Memories of Marion Carl
You have no idea of the magnitude of my nostalgia when I finished reading Barrett Tillman’s story “The Natural” about Marion Carl in the May 2015 issue. Then–Lt. Col. Carl was my boss’ boss when I was a civilian novice flight test engineer at the Naval Air Test Center, NAS Patuxent River, Md., in 1946.
In late 1946, Carl was scheduled to fly a Lockheed P-80, modified for aircraft carrier operation, aboard USS Franklin D. Roosevelt to determine the effects (if any) of the jet exhaust on the first-of-its-kind steel flight deck and non-skid pads. At that time, the Navy did not have any suitable jet-powered aircraft; the P-80 was the only aircraft available for this purpose.
Although I was not involved in the program with the P-80, I asked Carl if I could go along with him and the others who were involved. He asked why I wanted to do this. I told him that since I was new to flight-testing carrier-based aircraft, I thought that if I could see actual carrier operations I would be better at my job. He said that he would let me know soon. A few days later he told me I was authorized to go. When I asked him what my work assignment would be, he said, “Look, listen, learn and stay out of my way.” I spent an unforgettable two weeks on board the carrier at sea.
Such was the character of the man. He was excellent at his job—administrative and technical—and was also kindly to all, even young civilians. I will never forget him.
Martin A. Snyder
March Cover Art
Great cover art! Glad to see illustrations back on the covers of Aviation History. No staged photo can capture drama like the cover of the March issue by Jack Fellows. I could stare at it for hours and still not see all the details.
Dale R. Schneider
Thanks for the article on the Breguet 14 [“Winged Warhorse,” March]. Your readers might be interested to hear the story of Lieutenant Samuel P. Mandell and his observer, Lieutenant Gardiner H. Fiske. They were flying in a Breguet 14 on a practice mission, both using gun cameras, and Fiske was standing up in the rear gunner’s cockpit, shooting with his gun camera, when pilot Mandell dived to take a shot with his camera. He heard a crash from behind him—imagine his surprise to look back and see his observer clinging to the tail of his machine. According to other witnesses, Fiske came clear out of his cockpit for a distance of about 5 feet along the fuselage before landing again just ahead of the empennage. Fortunately his impact created a dent in the wood and fabric of the fuselage, enabling him to hold on until he was able to get astride the airplane and crawl forward, then dive headfirst back into his cockpit.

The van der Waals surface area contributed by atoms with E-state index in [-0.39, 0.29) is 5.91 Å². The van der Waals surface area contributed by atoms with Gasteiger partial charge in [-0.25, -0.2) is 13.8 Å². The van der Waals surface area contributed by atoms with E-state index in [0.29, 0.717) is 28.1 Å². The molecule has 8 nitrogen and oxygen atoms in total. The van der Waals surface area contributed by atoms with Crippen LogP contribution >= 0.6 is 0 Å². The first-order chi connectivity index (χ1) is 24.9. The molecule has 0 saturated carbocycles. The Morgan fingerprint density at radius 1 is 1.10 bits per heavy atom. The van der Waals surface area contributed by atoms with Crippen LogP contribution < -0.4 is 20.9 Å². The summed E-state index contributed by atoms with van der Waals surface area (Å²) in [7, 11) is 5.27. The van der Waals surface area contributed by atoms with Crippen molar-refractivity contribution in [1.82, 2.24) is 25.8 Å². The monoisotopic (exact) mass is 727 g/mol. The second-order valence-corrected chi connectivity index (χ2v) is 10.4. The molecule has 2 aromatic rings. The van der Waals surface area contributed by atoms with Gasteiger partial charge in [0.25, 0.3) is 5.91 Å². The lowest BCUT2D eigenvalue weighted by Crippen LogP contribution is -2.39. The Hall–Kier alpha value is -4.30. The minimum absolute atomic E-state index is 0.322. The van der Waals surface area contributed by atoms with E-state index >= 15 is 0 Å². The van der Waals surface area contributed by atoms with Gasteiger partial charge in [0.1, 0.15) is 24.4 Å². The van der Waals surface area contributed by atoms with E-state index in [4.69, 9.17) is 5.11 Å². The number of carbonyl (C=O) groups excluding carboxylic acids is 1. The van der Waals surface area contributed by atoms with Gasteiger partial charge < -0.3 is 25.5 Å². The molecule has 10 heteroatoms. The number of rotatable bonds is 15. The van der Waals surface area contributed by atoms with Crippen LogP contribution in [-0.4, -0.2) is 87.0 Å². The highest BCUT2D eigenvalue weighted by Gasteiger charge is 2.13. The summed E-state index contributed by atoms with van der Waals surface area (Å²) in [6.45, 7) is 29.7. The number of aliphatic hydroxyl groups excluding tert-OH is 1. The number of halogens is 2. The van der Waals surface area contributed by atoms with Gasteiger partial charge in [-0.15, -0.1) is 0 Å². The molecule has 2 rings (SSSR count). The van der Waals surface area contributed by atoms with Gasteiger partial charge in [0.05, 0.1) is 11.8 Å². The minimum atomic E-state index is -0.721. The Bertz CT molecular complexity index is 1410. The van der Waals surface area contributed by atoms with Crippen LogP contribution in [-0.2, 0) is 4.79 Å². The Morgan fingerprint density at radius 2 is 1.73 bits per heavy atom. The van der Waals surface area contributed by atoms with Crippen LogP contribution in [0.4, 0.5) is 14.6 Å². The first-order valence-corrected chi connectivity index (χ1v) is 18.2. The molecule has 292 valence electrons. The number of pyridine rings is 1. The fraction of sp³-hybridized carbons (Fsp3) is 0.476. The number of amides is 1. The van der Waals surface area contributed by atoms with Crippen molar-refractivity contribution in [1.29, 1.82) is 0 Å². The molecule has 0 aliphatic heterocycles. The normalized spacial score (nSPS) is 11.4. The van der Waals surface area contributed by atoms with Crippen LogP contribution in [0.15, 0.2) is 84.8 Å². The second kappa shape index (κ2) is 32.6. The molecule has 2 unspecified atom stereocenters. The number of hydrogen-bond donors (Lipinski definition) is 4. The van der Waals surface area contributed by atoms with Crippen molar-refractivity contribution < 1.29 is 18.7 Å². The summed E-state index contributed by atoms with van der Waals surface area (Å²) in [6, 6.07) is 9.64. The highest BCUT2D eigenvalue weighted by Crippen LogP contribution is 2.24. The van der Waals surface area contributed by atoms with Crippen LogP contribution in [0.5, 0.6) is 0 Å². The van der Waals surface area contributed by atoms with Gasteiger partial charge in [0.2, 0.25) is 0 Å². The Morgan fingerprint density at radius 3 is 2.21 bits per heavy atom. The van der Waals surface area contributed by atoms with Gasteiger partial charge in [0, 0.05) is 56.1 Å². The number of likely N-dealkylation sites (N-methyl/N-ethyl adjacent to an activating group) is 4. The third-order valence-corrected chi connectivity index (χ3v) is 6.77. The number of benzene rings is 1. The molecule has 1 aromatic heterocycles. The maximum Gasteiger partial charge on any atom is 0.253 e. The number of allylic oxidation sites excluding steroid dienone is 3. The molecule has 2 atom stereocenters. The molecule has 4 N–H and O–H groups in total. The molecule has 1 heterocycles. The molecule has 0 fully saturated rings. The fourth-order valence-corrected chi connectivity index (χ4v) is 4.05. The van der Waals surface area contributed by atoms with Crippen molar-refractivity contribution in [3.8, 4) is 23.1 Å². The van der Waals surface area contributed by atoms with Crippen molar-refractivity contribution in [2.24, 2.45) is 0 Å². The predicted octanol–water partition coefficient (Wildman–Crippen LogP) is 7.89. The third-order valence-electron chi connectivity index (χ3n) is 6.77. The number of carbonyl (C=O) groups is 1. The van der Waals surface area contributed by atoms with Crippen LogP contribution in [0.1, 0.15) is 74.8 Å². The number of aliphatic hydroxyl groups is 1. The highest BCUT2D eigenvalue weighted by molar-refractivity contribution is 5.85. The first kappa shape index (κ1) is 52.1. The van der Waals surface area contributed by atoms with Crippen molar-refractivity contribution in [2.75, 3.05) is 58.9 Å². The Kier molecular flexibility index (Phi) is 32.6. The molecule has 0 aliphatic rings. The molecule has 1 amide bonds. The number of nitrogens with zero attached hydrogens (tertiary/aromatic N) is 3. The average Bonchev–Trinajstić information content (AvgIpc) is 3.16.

There’s a picture of the two of them and the dented fuselage in History of the Twentieth Aero Squadron, and a copy of Mandell’s description, accompanied by a drawing, in Volume 1 of New England Aviators 1914-1918. They were at an altitude of 2,300 feet at the time. Fiske survived the war; Mandell (cousin to my grandfather, also a World War I aviator), was shot down and died on November 5, 1918.
Constitution Mystery Ship
Received the March issue today and lo and behold therein I met an old friend, the R6O-1 Constitution. I was attached to Air Transport Squadron 5 (VR-5) at Moffett Field, Calif., back in the 1950s. At that time we had the two R6Os in our squadron. I flew many flights as “flight mech” on both 163 and 164.
I am an aviation artist, and attached [above] is a painting I completed some time back titled Memories of Moffett Field. Thanks for making the Constitution a “Mystery Ship”!
Herk Rescue Recognition
Author John Ottley Jr. sent us this picture of his presentation to C-130 pilot Mack Secord (right) of a framed copy of his May “Briefing” item, “Herk Rescue Mission,” at a March 10 meeting of the Atlanta Kiwanis Club. Ottley says Secord was totally surprised and really delighted,” and received a standing ovation. Our apologies to John for leaving off his byline on that item, but as he graciously pointed out, Mack is a genuine hero who deserves all the credit.
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